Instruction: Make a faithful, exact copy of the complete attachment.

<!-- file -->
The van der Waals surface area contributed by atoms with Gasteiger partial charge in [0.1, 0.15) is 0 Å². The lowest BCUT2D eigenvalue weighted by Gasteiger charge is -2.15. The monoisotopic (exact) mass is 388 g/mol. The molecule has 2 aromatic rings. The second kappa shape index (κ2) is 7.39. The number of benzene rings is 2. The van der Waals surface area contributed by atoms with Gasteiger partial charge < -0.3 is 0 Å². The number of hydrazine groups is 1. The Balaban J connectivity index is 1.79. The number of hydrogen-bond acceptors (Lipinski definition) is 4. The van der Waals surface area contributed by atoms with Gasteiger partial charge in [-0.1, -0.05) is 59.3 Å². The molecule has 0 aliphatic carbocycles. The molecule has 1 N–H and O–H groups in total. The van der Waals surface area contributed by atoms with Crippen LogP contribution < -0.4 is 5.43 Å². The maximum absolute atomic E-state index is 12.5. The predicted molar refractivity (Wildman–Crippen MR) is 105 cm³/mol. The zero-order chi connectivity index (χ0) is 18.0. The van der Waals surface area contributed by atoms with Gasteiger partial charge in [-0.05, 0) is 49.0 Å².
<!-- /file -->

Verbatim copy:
The van der Waals surface area contributed by atoms with Gasteiger partial charge in [0.1, 0.15) is 0 Å². The lowest BCUT2D eigenvalue weighted by Gasteiger charge is -2.15. The monoisotopic (exact) mass is 388 g/mol. The molecule has 2 aromatic rings. The second kappa shape index (κ2) is 7.39. The number of benzene rings is 2. The van der Waals surface area contributed by atoms with Gasteiger partial charge < -0.3 is 0 Å². The number of hydrazine groups is 1. The Balaban J connectivity index is 1.79. The number of hydrogen-bond acceptors (Lipinski definition) is 4. The van der Waals surface area contributed by atoms with Gasteiger partial charge in [-0.1, -0.05) is 59.3 Å². The molecule has 0 aliphatic carbocycles. The molecule has 1 N–H and O–H groups in total. The van der Waals surface area contributed by atoms with Crippen LogP contribution < -0.4 is 5.43 Å². The maximum absolute atomic E-state index is 12.5. The predicted molar refractivity (Wildman–Crippen MR) is 105 cm³/mol. The zero-order chi connectivity index (χ0) is 18.0. The van der Waals surface area contributed by atoms with Gasteiger partial charge in [-0.05, 0) is 49.0 Å².